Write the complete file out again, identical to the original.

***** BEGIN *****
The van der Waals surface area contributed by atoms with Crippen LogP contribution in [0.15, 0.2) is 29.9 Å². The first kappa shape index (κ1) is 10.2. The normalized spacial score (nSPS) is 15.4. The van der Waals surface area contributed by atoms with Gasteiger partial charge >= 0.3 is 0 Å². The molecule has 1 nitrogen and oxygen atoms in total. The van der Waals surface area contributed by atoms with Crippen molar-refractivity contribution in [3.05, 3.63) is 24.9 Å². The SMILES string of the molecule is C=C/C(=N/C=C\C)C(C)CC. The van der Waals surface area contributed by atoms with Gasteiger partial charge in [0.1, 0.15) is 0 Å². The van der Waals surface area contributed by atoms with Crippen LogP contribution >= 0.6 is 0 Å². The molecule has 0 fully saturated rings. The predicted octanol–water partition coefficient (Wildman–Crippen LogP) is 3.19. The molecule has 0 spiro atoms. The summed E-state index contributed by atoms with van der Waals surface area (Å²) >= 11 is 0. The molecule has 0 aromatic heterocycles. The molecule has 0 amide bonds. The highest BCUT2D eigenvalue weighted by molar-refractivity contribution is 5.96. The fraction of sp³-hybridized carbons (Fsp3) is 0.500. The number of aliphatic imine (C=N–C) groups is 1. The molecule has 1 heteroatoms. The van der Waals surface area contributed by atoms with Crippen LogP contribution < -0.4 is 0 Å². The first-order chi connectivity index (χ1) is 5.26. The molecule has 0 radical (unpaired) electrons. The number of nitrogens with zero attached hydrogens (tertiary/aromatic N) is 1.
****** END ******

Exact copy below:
The van der Waals surface area contributed by atoms with Crippen LogP contribution in [0.15, 0.2) is 29.9 Å². The first kappa shape index (κ1) is 10.2. The normalized spacial score (nSPS) is 15.4. The van der Waals surface area contributed by atoms with Gasteiger partial charge >= 0.3 is 0 Å². The molecule has 1 nitrogen and oxygen atoms in total. The van der Waals surface area contributed by atoms with Crippen molar-refractivity contribution in [3.05, 3.63) is 24.9 Å². The SMILES string of the molecule is C=C/C(=N/C=C\C)C(C)CC. The van der Waals surface area contributed by atoms with Gasteiger partial charge in [0.1, 0.15) is 0 Å². The van der Waals surface area contributed by atoms with Crippen LogP contribution >= 0.6 is 0 Å². The molecule has 0 fully saturated rings. The predicted octanol–water partition coefficient (Wildman–Crippen LogP) is 3.19. The molecule has 0 spiro atoms. The summed E-state index contributed by atoms with van der Waals surface area (Å²) >= 11 is 0. The molecule has 0 aromatic heterocycles. The molecule has 0 amide bonds. The highest BCUT2D eigenvalue weighted by molar-refractivity contribution is 5.96. The fraction of sp³-hybridized carbons (Fsp3) is 0.500. The number of aliphatic imine (C=N–C) groups is 1. The molecule has 1 heteroatoms. The van der Waals surface area contributed by atoms with Crippen LogP contribution < -0.4 is 0 Å². The first-order chi connectivity index (χ1) is 5.26. The molecule has 0 radical (unpaired) electrons. The number of nitrogens with zero attached hydrogens (tertiary/aromatic N) is 1.